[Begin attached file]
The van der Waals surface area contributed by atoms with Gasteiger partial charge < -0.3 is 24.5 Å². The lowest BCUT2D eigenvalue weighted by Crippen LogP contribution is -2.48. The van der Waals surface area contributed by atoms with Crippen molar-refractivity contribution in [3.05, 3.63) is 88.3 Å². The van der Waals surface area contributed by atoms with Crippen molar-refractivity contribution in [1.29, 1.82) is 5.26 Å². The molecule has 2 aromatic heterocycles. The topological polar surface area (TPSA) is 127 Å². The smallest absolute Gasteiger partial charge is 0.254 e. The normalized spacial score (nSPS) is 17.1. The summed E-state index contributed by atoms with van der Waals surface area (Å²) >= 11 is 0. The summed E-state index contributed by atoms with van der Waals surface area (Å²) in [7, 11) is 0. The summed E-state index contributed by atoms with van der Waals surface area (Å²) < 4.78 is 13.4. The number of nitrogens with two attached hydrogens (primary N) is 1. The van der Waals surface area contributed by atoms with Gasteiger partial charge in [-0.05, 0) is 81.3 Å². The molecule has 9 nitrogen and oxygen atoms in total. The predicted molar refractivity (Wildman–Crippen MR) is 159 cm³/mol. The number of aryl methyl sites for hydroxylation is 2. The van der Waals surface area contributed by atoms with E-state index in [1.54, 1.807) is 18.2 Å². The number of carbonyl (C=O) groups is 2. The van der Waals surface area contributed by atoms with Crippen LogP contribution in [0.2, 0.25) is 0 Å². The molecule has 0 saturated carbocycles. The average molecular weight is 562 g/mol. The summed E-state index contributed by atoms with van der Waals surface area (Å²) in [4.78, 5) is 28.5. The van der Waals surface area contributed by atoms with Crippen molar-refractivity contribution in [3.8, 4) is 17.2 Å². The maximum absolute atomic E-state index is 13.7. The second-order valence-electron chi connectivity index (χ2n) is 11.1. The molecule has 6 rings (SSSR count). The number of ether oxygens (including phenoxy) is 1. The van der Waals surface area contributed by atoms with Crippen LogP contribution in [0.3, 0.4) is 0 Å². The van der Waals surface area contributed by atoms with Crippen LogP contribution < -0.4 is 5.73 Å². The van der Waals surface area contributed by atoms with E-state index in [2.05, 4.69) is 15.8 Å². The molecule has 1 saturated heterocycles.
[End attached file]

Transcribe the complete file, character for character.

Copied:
The van der Waals surface area contributed by atoms with Gasteiger partial charge < -0.3 is 24.5 Å². The lowest BCUT2D eigenvalue weighted by Crippen LogP contribution is -2.48. The van der Waals surface area contributed by atoms with Crippen molar-refractivity contribution in [3.05, 3.63) is 88.3 Å². The van der Waals surface area contributed by atoms with Crippen molar-refractivity contribution in [1.29, 1.82) is 5.26 Å². The molecule has 2 aromatic heterocycles. The topological polar surface area (TPSA) is 127 Å². The smallest absolute Gasteiger partial charge is 0.254 e. The normalized spacial score (nSPS) is 17.1. The summed E-state index contributed by atoms with van der Waals surface area (Å²) >= 11 is 0. The summed E-state index contributed by atoms with van der Waals surface area (Å²) in [7, 11) is 0. The summed E-state index contributed by atoms with van der Waals surface area (Å²) < 4.78 is 13.4. The number of nitrogens with two attached hydrogens (primary N) is 1. The van der Waals surface area contributed by atoms with Gasteiger partial charge in [-0.05, 0) is 81.3 Å². The molecule has 9 nitrogen and oxygen atoms in total. The predicted molar refractivity (Wildman–Crippen MR) is 159 cm³/mol. The number of aryl methyl sites for hydroxylation is 2. The van der Waals surface area contributed by atoms with E-state index in [1.54, 1.807) is 18.2 Å². The number of carbonyl (C=O) groups is 2. The van der Waals surface area contributed by atoms with Crippen LogP contribution in [0.2, 0.25) is 0 Å². The molecule has 0 saturated carbocycles. The average molecular weight is 562 g/mol. The summed E-state index contributed by atoms with van der Waals surface area (Å²) in [4.78, 5) is 28.5. The van der Waals surface area contributed by atoms with Crippen molar-refractivity contribution in [3.8, 4) is 17.2 Å². The maximum absolute atomic E-state index is 13.7. The second-order valence-electron chi connectivity index (χ2n) is 11.1. The molecule has 6 rings (SSSR count). The number of ether oxygens (including phenoxy) is 1. The van der Waals surface area contributed by atoms with Crippen LogP contribution in [0.3, 0.4) is 0 Å². The van der Waals surface area contributed by atoms with Crippen LogP contribution < -0.4 is 5.73 Å². The van der Waals surface area contributed by atoms with E-state index in [2.05, 4.69) is 15.8 Å². The molecule has 1 saturated heterocycles.